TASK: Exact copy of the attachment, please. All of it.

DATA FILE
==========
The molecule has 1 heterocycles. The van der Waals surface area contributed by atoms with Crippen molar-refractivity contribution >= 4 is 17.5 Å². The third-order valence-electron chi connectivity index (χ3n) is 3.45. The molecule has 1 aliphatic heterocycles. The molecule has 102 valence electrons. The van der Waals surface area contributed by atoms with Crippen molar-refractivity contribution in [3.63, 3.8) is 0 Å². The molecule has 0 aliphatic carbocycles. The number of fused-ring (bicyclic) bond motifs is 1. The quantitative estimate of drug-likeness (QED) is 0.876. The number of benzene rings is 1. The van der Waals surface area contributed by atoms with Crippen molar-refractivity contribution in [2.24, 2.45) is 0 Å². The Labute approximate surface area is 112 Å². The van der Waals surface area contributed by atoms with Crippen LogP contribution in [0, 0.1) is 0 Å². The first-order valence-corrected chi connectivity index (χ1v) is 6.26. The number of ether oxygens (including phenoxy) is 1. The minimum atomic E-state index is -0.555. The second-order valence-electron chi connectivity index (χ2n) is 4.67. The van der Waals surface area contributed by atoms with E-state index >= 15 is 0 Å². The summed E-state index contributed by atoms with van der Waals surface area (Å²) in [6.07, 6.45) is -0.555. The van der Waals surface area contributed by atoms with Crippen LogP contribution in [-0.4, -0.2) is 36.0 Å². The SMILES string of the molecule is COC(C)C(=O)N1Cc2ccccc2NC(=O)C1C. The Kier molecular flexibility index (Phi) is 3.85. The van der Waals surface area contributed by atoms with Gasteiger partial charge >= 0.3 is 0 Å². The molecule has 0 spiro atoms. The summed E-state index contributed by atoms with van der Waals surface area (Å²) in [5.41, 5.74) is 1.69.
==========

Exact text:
The molecule has 1 heterocycles. The van der Waals surface area contributed by atoms with Crippen molar-refractivity contribution >= 4 is 17.5 Å². The third-order valence-electron chi connectivity index (χ3n) is 3.45. The molecule has 1 aliphatic heterocycles. The molecule has 102 valence electrons. The van der Waals surface area contributed by atoms with Crippen molar-refractivity contribution in [3.63, 3.8) is 0 Å². The molecule has 0 aliphatic carbocycles. The number of fused-ring (bicyclic) bond motifs is 1. The quantitative estimate of drug-likeness (QED) is 0.876. The number of benzene rings is 1. The van der Waals surface area contributed by atoms with Crippen molar-refractivity contribution in [2.24, 2.45) is 0 Å². The Labute approximate surface area is 112 Å². The van der Waals surface area contributed by atoms with Crippen LogP contribution in [0, 0.1) is 0 Å². The first-order valence-corrected chi connectivity index (χ1v) is 6.26. The number of ether oxygens (including phenoxy) is 1. The minimum atomic E-state index is -0.555. The second-order valence-electron chi connectivity index (χ2n) is 4.67. The van der Waals surface area contributed by atoms with E-state index >= 15 is 0 Å². The summed E-state index contributed by atoms with van der Waals surface area (Å²) in [6.07, 6.45) is -0.555. The van der Waals surface area contributed by atoms with Crippen LogP contribution in [-0.4, -0.2) is 36.0 Å². The SMILES string of the molecule is COC(C)C(=O)N1Cc2ccccc2NC(=O)C1C. The Kier molecular flexibility index (Phi) is 3.85. The van der Waals surface area contributed by atoms with Gasteiger partial charge >= 0.3 is 0 Å². The molecule has 0 spiro atoms. The summed E-state index contributed by atoms with van der Waals surface area (Å²) in [5.41, 5.74) is 1.69.